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Alfred Calkoen was a Dutch-Australian artist who played an important role in the development of the visual arts in Victoria, Australia. He was born on January 1, 1917, in Amsterdam he finished his study in the Netherlands in the Nieuwe Kunstschool (Amsterdam). During his career he also was an art teacher for many years.

In 1951, Calkoen with his wife Yolande (Joke) Hovius, who also was a professional artist, immigrated to Australia and settled in Melbourne, where he quickly established himself as a prominent figure in the local art scene. He was known for his realistic depictions of everyday life in Melbourne and its surroundings, including landscapes, urban scenes, and portraits.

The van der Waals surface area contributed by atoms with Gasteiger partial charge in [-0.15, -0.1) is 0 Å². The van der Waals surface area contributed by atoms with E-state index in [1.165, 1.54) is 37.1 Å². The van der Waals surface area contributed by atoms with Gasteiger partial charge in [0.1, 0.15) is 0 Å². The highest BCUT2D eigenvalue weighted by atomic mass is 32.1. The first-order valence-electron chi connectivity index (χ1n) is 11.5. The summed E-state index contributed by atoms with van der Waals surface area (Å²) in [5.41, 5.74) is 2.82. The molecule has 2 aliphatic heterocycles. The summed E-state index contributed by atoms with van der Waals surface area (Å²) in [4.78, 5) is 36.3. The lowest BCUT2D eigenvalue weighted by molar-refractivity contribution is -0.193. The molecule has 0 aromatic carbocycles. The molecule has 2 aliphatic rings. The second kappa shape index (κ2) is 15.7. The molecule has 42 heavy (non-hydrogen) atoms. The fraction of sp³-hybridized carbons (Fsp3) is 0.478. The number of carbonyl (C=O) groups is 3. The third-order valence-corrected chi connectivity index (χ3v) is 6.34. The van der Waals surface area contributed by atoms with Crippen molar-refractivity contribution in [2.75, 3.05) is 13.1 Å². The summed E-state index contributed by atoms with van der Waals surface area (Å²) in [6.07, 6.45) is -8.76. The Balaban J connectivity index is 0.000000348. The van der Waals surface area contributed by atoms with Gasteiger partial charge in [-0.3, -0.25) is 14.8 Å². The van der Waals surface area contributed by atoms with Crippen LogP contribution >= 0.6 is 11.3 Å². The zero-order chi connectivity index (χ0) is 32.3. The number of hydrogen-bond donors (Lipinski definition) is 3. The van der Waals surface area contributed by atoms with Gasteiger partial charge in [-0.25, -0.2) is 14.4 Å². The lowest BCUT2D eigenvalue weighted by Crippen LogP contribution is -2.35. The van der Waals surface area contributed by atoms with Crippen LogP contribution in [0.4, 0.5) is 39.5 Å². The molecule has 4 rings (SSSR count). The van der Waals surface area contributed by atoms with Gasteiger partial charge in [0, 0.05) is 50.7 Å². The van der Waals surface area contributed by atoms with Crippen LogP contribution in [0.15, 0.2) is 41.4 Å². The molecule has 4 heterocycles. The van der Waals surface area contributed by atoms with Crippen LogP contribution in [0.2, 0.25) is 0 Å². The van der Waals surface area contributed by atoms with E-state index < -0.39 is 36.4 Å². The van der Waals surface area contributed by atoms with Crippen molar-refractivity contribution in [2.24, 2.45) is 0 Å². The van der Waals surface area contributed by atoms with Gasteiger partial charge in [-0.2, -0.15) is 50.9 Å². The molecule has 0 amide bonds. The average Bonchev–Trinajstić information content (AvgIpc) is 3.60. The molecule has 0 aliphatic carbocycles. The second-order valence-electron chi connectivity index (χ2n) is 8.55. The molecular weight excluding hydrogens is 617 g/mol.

Calkoen’s paintings often depicted the working class, with a particular focus on the daily lives of factory workers and tradespeople. His work captured the energy and vitality of Melbourne’s industrial landscape in the post-war period and celebrated the people who helped to build the city.

In addition to his artistic practice, Calkoen played an important role in promoting the development of the arts in Victoria. He was a member of the Bayside Arts and Cultural Centre, and he was also involved in the establishment of the Victorian Artists Society’s contemporary art gallery.

During his Australian career, his style began to change and evolved into the now called Melbourne Bayside School. His paintings became characterised by a more abstract, graphical style.

His work is held in many major Australian collections, including the National Gallery of Victoria and the Art Gallery of New South Wales.

Alfred Calkoen passed away on August 1, 1999, in Melbourne, Australia.

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